Last Sunday morning, my father and I attended church virtually. The pastor delivered a powerful message that pointed to Christ. After that, another church service started. That pastor presented a powerful message, too, but powerful in a different way. I listened for a while, but I could hardly believe what I heard coming from the pulpit. It sounded more like a political rally than a church service.
I think we should carefully consider whether or not we, as the local church, will take a political stand. The United States is very divided right now along political lines.
The political preacher I referenced above really got under my skin because his beliefs were the opposite of mine. I know of another case where a Sunday School teacher took a political stance, but not everyone in this adult class was in agreement. This caused conflict between class members.
The temperature of political talk in the U.S. right now is hot! Seriously, you can easily get into an argument, even with people in your own party! Emotions are high and people are opinionated and outspoken.
So the question arises: Is the local church the place for political discussion and persuasion?
The U.S. is pretty much divided 50/50 politically. The way I figure it, a politically opinionated church will turn off all visitors of the opposite side. Do we really want to do that? Is our purpose political persuasion or sharing Christ? Does political persuasion turn people of differing opinions away? You bet it does!
I would further suggest that preaching politics only encourages people who agree, and does nothing to change anyone’s mind.
I believe the local church should be open for all people of all political persuasion. The church should lead people to Christ, disciple them, and teach the Word of God. What people believe about politics is their business.
The point is this: If a church takes a political position, then it has shut the door to about half of the people who might potentially attend and be led to accept Christ and follow Him. To do so would slam the door in the face of many lost souls.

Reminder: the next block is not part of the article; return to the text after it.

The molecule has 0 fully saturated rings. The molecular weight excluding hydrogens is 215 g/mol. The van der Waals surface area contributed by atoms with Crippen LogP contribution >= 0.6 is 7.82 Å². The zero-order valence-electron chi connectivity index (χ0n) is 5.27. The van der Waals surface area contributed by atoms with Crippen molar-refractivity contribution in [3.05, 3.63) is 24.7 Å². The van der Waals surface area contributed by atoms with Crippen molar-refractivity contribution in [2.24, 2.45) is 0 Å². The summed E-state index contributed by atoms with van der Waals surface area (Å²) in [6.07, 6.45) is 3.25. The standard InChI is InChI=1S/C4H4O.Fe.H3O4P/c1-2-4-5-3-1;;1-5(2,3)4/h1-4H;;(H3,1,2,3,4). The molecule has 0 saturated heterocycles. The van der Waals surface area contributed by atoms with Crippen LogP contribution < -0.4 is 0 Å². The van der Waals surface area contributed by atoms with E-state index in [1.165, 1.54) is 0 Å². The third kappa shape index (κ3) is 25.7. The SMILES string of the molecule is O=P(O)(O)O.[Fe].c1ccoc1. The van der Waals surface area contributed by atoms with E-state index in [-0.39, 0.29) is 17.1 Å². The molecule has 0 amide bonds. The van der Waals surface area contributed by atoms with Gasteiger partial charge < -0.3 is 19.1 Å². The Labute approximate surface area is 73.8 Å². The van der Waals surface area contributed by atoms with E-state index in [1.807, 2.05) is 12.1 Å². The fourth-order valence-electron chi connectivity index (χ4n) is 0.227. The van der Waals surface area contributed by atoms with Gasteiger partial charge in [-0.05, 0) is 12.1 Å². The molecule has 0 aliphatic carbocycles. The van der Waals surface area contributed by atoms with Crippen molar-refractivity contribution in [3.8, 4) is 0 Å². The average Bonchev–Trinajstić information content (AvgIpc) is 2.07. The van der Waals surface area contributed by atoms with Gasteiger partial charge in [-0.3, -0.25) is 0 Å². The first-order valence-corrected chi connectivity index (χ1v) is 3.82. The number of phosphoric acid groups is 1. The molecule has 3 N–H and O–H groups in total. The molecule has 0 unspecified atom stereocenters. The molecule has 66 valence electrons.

We must ask ourselves: What is the purpose of the local church? We must answer that question and seek to fulfill it.
Nowhere in the New Testament does Jesus preach politics, nor does He command His disciples to do so. He is our example. His purpose was to save the lost, not to change the government. The Roman government of Jesus’ day was brutal and cruel, yet Jesus did not set out to change it. He was changing hearts.
We are commanded to love: Love our neighbor, love the Body of Christ, and even love our enemies. Our assignment is clear.
“Therefore go and make disciples of all nations, baptizing them in the name of the Father and of the Son and of the Holy Spirit, and teaching them to obey everything I have commanded you. And surely I am with you always, to the very end of the age.” Matthew 28:19-20 NIV
Jesus replied: “‘Love the Lord your God with all your heart and with all your soul and with all your mind.’ This is the first and greatest commandment. And the second is like it: ‘Love your neighbor as yourself.’ Matthew 22:37-39 NIV
The only hope for our nation is Jesus Christ. And not Jesus Christ dictated from Congress or the White House, but Jesus alive in us and our neighbors. And the only way for that to happen is for you and me to focus on making disciples by loving and reaching to people of all walks of life and background, regardless of their lifestyle, choices or political opinions. And, in order to do that, we have to tone down our politics and turn up our Jesus.”daryl fulp, Missionary
Let us strive to obey the commands that Jesus has given us, and put our trust in Him alone.
With Love, Cindy
Click this link to learn more about Jesus: Who Is Jesus?
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